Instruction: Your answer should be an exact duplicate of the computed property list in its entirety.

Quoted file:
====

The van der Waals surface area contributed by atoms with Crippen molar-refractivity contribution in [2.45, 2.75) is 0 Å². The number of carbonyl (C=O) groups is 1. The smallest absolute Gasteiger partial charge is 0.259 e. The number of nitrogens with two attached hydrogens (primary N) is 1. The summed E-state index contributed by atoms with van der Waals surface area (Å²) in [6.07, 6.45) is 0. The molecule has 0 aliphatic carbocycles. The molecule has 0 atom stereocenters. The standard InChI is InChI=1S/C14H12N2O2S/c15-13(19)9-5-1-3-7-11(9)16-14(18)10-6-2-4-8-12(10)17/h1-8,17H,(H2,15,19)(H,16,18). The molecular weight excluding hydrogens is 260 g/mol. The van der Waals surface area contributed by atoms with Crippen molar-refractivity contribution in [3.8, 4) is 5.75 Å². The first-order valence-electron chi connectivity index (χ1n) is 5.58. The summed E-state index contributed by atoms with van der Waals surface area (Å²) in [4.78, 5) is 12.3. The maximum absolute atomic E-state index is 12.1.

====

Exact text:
The van der Waals surface area contributed by atoms with Crippen molar-refractivity contribution in [2.45, 2.75) is 0 Å². The number of carbonyl (C=O) groups is 1. The smallest absolute Gasteiger partial charge is 0.259 e. The number of nitrogens with two attached hydrogens (primary N) is 1. The summed E-state index contributed by atoms with van der Waals surface area (Å²) in [6.07, 6.45) is 0. The molecule has 0 aliphatic carbocycles. The molecule has 0 atom stereocenters. The standard InChI is InChI=1S/C14H12N2O2S/c15-13(19)9-5-1-3-7-11(9)16-14(18)10-6-2-4-8-12(10)17/h1-8,17H,(H2,15,19)(H,16,18). The molecular weight excluding hydrogens is 260 g/mol. The van der Waals surface area contributed by atoms with Crippen molar-refractivity contribution in [3.8, 4) is 5.75 Å². The first-order valence-electron chi connectivity index (χ1n) is 5.58. The summed E-state index contributed by atoms with van der Waals surface area (Å²) in [4.78, 5) is 12.3. The maximum absolute atomic E-state index is 12.1.